Best of Criminal Justice at Hodges University

Discover the Best of Hodges University’s Criminal Justice Program

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There are many advantages to enrolling in Hodges University’s criminal justice program, including opportunities in experiential learning and receiving instruction by expert professors who have years of experience in the field. Your decision to earn a degree in criminal justice will give you the skills you need to succeed in your future law career.

For example, Hodges alumnus Ace Delva shares how his criminal justice degree led to a career working with individuals in society who are seeking help.

To provide a more thorough explanation of some of the unique opportunities you will receive while earning your criminal justice degree, we have compiled a list of Hodges’ most noteworthy talking points in the criminal justice program.

Experiential Learning
Hodges students not only receive valuable instruction from recommended textbooks, but professors in the criminal justice program often take students outside the classroom and into the field to receive hands-on experience. Here are just a few examples of how experiential learning is integrated into particular criminal justice courses:

Lieutenant John Long
As an adjunct professor and lieutenant with the Lee County Sheriff’s Office forensics division, John Long takes his Introduction to Law Enforcement students on a tour of the Lee County Sheriff’s Office headquarters. In addition, for his course in forensic science, Long stages crime scenes on the grounds of the Hodges campus to allow students to investigate the areas.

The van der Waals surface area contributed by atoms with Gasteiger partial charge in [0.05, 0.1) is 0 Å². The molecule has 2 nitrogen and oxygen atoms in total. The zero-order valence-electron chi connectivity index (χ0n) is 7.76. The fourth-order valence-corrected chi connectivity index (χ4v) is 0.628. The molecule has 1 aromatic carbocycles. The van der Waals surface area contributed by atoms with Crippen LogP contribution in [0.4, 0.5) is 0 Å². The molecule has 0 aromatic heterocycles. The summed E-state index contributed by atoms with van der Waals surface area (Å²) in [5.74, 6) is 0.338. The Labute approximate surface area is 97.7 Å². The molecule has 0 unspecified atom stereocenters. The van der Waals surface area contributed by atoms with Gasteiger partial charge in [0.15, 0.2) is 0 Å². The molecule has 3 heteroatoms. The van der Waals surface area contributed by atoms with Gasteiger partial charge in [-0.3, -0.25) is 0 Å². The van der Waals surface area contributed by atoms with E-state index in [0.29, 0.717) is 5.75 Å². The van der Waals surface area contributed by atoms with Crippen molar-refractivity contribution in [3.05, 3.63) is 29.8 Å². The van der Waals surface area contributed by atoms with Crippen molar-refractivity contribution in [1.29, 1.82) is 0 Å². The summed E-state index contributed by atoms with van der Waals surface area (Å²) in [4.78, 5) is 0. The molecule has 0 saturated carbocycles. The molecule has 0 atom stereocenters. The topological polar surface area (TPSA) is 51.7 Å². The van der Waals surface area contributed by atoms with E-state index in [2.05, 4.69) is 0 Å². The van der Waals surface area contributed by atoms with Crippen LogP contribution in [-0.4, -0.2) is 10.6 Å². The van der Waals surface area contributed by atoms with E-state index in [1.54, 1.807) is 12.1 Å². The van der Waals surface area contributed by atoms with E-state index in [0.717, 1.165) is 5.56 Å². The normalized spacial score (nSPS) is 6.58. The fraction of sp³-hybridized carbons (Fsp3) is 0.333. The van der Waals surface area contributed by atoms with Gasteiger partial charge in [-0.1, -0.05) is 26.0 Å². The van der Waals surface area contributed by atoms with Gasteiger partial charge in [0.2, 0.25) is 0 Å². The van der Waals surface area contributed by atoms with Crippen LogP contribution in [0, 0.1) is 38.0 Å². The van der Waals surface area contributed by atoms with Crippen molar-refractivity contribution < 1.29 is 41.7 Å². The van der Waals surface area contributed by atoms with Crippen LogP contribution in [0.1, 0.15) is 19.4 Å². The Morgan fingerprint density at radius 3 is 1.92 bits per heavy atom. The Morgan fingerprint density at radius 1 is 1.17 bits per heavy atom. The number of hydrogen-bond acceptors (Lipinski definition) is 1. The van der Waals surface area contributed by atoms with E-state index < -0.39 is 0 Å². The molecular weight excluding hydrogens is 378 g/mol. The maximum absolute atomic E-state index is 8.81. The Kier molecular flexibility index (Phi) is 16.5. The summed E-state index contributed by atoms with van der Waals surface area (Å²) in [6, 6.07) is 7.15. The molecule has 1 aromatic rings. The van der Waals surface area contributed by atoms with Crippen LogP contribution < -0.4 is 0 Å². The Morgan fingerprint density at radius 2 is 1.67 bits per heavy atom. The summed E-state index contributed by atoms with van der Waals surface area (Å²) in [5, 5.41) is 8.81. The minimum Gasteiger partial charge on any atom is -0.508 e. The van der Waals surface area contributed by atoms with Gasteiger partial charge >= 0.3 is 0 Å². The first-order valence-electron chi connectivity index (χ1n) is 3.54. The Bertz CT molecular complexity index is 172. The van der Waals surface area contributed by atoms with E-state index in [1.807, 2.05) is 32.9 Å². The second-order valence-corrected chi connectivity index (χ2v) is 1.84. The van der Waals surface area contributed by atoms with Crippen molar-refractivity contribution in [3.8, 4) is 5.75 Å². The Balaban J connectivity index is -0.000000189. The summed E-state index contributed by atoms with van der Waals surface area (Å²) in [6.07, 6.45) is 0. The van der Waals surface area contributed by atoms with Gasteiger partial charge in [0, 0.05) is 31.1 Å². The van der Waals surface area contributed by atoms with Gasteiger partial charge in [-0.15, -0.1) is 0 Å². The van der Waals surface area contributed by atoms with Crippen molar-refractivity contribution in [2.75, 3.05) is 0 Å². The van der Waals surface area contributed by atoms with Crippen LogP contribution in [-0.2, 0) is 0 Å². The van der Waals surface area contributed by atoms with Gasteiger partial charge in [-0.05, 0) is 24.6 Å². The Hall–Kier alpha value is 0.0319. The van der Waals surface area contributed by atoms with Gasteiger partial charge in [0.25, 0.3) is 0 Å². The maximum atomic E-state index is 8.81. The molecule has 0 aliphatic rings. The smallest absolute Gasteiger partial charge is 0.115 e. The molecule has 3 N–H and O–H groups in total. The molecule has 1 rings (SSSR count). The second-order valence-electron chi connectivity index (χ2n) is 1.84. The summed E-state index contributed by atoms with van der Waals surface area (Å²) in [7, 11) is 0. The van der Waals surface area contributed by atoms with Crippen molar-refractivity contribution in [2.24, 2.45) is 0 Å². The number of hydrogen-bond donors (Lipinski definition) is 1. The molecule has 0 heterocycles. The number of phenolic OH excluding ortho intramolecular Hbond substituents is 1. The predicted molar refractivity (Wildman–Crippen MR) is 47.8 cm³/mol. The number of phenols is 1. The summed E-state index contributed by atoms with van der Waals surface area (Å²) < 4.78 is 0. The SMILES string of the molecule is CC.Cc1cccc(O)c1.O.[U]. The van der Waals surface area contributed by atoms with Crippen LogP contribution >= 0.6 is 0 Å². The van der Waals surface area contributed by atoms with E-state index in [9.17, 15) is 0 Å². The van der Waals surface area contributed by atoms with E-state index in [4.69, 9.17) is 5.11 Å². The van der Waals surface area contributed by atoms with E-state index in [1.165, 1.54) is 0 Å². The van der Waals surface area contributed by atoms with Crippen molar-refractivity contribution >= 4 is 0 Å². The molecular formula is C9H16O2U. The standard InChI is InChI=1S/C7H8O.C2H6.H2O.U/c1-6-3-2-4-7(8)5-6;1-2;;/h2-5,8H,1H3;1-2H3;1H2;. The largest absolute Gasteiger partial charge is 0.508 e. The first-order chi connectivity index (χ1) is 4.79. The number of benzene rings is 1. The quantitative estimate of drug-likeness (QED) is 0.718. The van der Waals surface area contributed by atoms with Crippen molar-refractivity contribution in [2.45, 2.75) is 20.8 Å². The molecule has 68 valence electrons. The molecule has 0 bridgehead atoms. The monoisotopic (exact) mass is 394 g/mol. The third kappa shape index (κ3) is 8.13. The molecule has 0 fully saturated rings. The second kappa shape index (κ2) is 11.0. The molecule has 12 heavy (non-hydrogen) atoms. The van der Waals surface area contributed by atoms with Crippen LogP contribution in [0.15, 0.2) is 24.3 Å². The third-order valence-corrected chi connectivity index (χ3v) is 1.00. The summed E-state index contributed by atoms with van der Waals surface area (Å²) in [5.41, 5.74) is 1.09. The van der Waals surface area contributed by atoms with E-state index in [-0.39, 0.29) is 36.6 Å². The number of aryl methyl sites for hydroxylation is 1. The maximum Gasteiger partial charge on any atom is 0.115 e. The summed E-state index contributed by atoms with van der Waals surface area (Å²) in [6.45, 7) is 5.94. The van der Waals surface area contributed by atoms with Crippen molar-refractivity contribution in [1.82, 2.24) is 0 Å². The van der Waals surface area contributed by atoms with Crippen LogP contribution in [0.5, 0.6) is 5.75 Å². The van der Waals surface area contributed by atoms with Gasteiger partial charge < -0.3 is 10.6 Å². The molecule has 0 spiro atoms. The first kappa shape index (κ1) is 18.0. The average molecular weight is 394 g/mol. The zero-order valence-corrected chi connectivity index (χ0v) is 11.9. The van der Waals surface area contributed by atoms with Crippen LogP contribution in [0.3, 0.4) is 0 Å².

Dr. Bernardine Carter
Also an adjunct professor, Dr. Bernardine Carter serves as the college coordinator and senior trainer with the Lee County Sheriff’s Office. Her experience includes serving as a supervisor for the corrections department, warrants unit, records, human resources and training division. In her Introduction to Corrections course, she has taken her students to tour the Lee County and Collier County jails. “This allows the students to actually see the different facilities, get a feel for the profession and gain a better understanding between textbook, TV and reality,” said Carter. “Students also gain a better understanding of how much it costs to house an inmate, the length of stay, charges, life of an inmate, classes available to inmates, life skills available and how jails try to reduce recidivism.”

She has also invited a Lee County judge, senior county probation officer, a juvenile justice probation officer and a major crime investigator to serve as guest speakers in her Criminal Investigations course.

In an effort to understand the process of firearm training, Carter takes her students to the Southwest Florida Police Academy to participate in scenarios similar to those experienced by law enforcement officers. Using a training machine, Carter said, “The goal is to give the student the view of a law enforcement officer.”

Recommended Criminal Justice Books and Videos
Apart from textbooks and hands-on learning, professors often recommended books and/or videos to criminal justice students to help enhance the learning experience. Dr. Daniel Pontzer, program chair of the criminal justice program, recommends the following documentaries:

  • A Murder on Sunday Morning: Taking place in Jacksonville, Florida, this documentary follows the trial of a 15-year-old African American boy, Brenton Butler, who was wrongfully accused of a murder occurring in 2000. The film won Best Document Feature at the Academy Awards in 2002.